Due Diligence requires extensive company and industry analysis, in-depth financial statement analyses, determining possible strategic synergies realizable between companies, and performing an array of valuation analyses. I can imagine that some of those Due Diligence tasks may be outside of your time constraint, especially considering that a thorough analysis is extremely important when considering an acquisition or exit opportunity. As a Buyer or a Seller, Due Diligence can be a daunting task, which can be made easier by using the support of a team of expert analysts with years of experience.

As a Seller you want to make certain that your data is organized and accurately represented to avoid scaring away a buyer or lowering your potential exit value. Lack of order and clear presentation of data can also lead to claw backs after an acquisition – claw backs are exceedingly painful.

As a Buyer you want to be certain that you’re getting value and are aware of the risks/synergies. Buying a business is risky, and risk should be outlined in a disclosure schedule with the ability to withhold escrow for misrepresentations. Potential synergies should be identified with a clear action plan to unlock synergies post acquisition.

Due Diligence Checklist

Company and Industry Analysis:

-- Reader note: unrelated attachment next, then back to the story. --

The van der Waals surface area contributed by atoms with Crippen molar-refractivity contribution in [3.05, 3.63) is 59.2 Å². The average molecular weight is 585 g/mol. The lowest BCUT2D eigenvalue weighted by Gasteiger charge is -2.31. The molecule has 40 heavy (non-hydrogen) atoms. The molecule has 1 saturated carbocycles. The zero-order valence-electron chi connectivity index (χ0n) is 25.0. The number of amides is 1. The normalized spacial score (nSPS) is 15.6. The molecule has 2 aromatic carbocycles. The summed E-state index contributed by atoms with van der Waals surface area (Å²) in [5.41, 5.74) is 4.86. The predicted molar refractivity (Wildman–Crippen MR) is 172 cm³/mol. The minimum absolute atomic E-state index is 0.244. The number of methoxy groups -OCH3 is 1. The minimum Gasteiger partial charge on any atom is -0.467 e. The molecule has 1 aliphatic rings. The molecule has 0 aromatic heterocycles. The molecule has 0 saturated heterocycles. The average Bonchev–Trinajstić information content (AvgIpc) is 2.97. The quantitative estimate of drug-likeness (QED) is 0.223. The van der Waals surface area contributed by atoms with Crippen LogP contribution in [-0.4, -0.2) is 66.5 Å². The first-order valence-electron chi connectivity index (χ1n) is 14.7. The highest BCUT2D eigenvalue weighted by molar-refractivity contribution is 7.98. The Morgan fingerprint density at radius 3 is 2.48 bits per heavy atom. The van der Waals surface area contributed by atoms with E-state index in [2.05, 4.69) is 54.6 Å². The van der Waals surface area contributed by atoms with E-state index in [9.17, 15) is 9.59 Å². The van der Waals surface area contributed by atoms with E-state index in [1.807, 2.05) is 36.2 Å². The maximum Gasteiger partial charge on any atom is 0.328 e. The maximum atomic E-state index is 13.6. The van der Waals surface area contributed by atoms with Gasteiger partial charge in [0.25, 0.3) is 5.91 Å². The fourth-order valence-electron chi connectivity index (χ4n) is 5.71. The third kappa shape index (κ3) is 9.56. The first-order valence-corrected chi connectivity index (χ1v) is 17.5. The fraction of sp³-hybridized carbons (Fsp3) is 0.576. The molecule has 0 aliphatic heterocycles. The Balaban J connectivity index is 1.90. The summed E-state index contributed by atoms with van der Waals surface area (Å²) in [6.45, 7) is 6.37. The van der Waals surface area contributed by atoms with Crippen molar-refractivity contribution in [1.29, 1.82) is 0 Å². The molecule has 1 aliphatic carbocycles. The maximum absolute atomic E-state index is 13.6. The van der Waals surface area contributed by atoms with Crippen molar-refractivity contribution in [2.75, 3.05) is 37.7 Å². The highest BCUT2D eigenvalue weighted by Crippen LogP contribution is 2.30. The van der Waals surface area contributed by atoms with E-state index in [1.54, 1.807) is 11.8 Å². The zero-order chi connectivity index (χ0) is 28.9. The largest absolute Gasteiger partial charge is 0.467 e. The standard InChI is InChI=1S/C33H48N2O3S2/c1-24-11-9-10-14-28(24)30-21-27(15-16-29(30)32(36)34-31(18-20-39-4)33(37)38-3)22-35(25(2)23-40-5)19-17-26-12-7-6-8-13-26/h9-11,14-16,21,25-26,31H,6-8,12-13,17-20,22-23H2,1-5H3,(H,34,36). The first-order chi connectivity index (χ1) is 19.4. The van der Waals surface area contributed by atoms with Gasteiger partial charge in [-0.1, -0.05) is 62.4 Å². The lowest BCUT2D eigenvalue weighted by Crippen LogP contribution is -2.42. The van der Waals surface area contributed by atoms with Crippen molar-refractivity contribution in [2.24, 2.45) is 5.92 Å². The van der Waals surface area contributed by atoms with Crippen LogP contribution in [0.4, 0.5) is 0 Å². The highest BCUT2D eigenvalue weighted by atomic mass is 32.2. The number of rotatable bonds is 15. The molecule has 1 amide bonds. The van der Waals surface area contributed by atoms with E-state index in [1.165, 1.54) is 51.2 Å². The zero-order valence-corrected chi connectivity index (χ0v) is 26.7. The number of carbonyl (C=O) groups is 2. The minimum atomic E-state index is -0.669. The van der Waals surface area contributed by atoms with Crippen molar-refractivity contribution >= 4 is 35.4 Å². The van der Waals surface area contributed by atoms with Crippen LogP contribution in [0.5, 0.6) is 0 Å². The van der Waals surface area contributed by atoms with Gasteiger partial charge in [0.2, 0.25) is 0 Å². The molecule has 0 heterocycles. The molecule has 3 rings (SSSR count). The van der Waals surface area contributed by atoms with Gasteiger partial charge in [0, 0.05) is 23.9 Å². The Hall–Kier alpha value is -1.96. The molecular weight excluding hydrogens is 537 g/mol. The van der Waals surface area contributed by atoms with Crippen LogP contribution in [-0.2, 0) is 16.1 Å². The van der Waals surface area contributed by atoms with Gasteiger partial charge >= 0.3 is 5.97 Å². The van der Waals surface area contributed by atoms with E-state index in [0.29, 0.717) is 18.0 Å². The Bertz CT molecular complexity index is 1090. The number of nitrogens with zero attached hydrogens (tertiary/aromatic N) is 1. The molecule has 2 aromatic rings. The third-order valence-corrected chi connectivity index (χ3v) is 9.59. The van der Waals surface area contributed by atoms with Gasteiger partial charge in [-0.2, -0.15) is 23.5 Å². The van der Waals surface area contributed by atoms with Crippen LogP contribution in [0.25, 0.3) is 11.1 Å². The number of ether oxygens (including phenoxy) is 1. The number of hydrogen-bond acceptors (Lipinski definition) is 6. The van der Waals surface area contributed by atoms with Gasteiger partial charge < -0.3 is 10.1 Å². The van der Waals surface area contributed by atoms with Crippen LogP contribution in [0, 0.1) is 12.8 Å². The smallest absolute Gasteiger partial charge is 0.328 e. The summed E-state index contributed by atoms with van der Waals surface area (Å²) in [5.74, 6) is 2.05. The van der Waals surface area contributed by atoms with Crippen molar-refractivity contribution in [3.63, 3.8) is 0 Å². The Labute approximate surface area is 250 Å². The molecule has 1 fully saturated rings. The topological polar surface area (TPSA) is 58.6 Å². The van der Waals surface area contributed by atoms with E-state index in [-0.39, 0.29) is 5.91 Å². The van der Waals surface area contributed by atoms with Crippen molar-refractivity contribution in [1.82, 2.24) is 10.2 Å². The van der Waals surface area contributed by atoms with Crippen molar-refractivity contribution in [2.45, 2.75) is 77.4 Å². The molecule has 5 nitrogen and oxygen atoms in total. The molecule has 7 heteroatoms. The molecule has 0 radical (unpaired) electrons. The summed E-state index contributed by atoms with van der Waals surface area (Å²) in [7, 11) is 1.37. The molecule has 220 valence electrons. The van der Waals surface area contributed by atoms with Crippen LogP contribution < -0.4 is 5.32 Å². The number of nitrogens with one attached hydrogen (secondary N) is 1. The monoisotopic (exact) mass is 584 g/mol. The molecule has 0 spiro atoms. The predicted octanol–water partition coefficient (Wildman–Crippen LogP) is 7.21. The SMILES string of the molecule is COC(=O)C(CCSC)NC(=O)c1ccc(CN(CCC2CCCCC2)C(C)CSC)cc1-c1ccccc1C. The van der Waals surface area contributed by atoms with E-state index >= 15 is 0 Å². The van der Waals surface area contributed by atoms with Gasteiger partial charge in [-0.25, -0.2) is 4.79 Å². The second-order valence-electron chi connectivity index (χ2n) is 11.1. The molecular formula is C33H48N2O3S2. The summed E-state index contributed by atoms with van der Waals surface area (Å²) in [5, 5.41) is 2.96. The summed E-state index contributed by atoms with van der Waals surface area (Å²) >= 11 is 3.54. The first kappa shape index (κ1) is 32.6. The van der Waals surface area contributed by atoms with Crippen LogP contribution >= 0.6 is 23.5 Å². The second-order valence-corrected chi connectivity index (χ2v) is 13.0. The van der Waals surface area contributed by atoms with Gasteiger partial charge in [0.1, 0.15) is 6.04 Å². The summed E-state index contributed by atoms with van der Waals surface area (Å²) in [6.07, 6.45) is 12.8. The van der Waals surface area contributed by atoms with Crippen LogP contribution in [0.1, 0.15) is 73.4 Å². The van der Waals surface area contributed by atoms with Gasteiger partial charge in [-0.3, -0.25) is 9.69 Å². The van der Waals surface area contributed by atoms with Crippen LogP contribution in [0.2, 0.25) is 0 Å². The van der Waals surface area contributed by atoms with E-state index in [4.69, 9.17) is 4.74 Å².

• Understand trajectory of company and industry

  • Determine drivers behind the industry’s recent performance

  • Determine rationale behind selling/buying the company

Financial Statement Analysis:

  • Understand the financial metrics that drive company success

  • Determine where margins outperform/underperform competitors

  • Find opportunities to increase margins, reduce unnecessary or one-time expenses

Valuation Analyses Performed Through the Due Diligence Process:

  • Market Approach – in a free market, buyers will not pay more and sellers will not accept less than the price of a comparable business enterprise. By determining Public Comparable Companies and looking into M&A Precedent Transactions, the resulting price will be a reliable indicator of value

  • Income Approach – used to estimate the present value of the estimated future monetary benefits to the company by using the Discounted Cash Flow method

  • Merger Model – analysis of the combination of two companies, key assumptions including purchase price, cost and revenue synergies, financial statement adjustments, forecast financial projects for target and acquirer


  • Determining Cost or Revenue Synergies can make or break an acquisition from either side of the table

  • If Synergies are properly discovered and a detailed plan is given to realize synergies it can convince Board of Directors or Management

  • Cost Synergies can be realized through expected savings in operating costs after two companies join

  • Revenue Synergies can be realized through cross-selling products to customers, up-selling customers on new products, and by expanding into new territory

As described above (analyses described above are not all inclusive), due diligence is extensive and can be a difficult process if you lack the time and resources to execute properly. It’s our goal to make the process of buying or selling a business as easy as possible for you!